Upper management, including general manager John Idzik, wanted Geno Smith to return.

So, Monday against the Dolphins, Smith goes under centre.

Anytime something like this happens against the better judgment of the coaches, and the best wishes of the players, there aren’t many happy endings.

The News reported last month that Ryan had to clear his decisiion to originally bench Smith with Idzik and owner Woody Johnson. All of which indicates Ryan has lost control, now remaining only as a figurehead coach. He is finished with the Jets.

Vick seems to have a smimilar sense of inescapable kismet.

“I don’t own this organization,” Vick told reporters. “I just play for it. Why do things happen? I don’t know. I don’t ask too many questions...”

Vick might not be asking, but a lot of Jets fans are, including a group from FireJohnIdzik.com, which recently collected money from unhappy fans to buy a billboard space near MetLife Stadium that demands the GM be fired. Now they’ve also got Johnson in the crosshairs.

The bulletin board has been amended calling for Johnson to fire his GM or sell the team and get lost himself.

‘COACH’S DECISION’

Washington coach Jay Gruden claims to believe that Robert Griffin III is the team’s quarterback of the future.

He just isn’t saying when that future might be.

Meantime, Griffin had little to say when asked about Gruden’s decision to bench him.

“Coach’s decision,” Griffin said. “I’m here to help this team win.”

Actually the latter isn’t likely this weekend, unless Griffin figures out how to become the first quarterback in history to throw a winning touchdown pass while standing on the sideline.

Colt McCoy is back in as the starter after the offence produced only 20 points in the past two games under Griffin’s leadership.

Griffin has looked tentative. He hasn’t shown much progress as a pocket passer and he hasn’t had success scrambling since returning from an ankle injury. When asked about his ineffectiveness, Griffin said: “Hey, I’m just focused on helping us win.”

Gruden said they still want Griffin as part of the team’s future. But last year then-coach Mike Shanahan benched him the final three games saying he didn’t want to endanger Griffin’s health. And, if he ends up finishing this season on the sideline as well, his future in Washington looks anything but rosy.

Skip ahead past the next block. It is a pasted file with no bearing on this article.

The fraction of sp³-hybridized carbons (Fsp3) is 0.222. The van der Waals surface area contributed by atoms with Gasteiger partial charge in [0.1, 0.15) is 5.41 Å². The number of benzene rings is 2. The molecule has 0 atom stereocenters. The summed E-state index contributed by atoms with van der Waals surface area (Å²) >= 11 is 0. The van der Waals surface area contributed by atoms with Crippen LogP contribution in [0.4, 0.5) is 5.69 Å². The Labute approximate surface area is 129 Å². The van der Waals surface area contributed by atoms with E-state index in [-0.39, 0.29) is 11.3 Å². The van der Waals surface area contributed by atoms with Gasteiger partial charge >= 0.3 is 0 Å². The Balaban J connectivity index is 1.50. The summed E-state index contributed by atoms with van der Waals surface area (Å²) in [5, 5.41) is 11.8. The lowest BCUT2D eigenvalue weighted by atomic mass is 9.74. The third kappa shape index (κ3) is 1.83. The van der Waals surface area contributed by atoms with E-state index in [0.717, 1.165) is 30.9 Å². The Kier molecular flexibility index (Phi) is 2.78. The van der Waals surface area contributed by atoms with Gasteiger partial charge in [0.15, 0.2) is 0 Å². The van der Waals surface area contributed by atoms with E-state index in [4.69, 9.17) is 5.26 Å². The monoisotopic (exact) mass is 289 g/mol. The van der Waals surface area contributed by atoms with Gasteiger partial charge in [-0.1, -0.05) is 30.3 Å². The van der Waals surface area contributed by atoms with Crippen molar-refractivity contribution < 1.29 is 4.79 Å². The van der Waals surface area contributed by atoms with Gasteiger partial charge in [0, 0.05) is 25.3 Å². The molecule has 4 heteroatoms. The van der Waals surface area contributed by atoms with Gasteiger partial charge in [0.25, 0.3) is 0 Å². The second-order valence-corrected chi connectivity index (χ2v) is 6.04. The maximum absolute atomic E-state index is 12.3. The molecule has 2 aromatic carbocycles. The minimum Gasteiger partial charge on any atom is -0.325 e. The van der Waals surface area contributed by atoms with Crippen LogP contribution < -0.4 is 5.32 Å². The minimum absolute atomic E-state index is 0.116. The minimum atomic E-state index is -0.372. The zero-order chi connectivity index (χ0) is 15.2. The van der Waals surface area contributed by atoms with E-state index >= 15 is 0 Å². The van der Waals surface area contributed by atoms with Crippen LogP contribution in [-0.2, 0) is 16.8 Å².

Washingtons has until May 3 to extend Griffins contract to a fifth year.

“We’ll see how he reacts to this and how he gets himself ready,” Gruden said. “People handle adversity in different ways. Some can’t handle it. Some people can. I think Robert is the type of guy that can. The expectations were a little unfair, but I’m not going to give up on him. He’s not going to give up on himself, but as far as the future is concerned, we don’t know.”

BIG PLANS FOR THIGPEN

Bills’ head coach Doug Marrone has big plans for newly acquired receiver-kick returner Marcus Thigpen.

Marrone said Thursday he hopes to have the former Hamilton Ticats’ return sensation in the lineup this week, after claiming Thigpen on waivers from Tampa.

“That’s what we brought him in for. We’ve got a couple days (of practice) to look at him but that was our thought process,” Marrone said.

Thigpen has been with nine different teams in six pro seasons, including 2010-11 with the Tiger-Cats, before heading off for two seasons with Miami.

And while he might bounce around, if there is one thing Thigpen can do, it is to make a good first impression.

After signing with Hamilton, he returned the team’s first kickoff in 2010 for a touchdown against Winnipeg and was named the CFL special team palyer of the week.

Then, in 2012, in his first NFL game, he returned a punt 72 yards for a touchdown — the first time a Dolphins player had done that since 2007.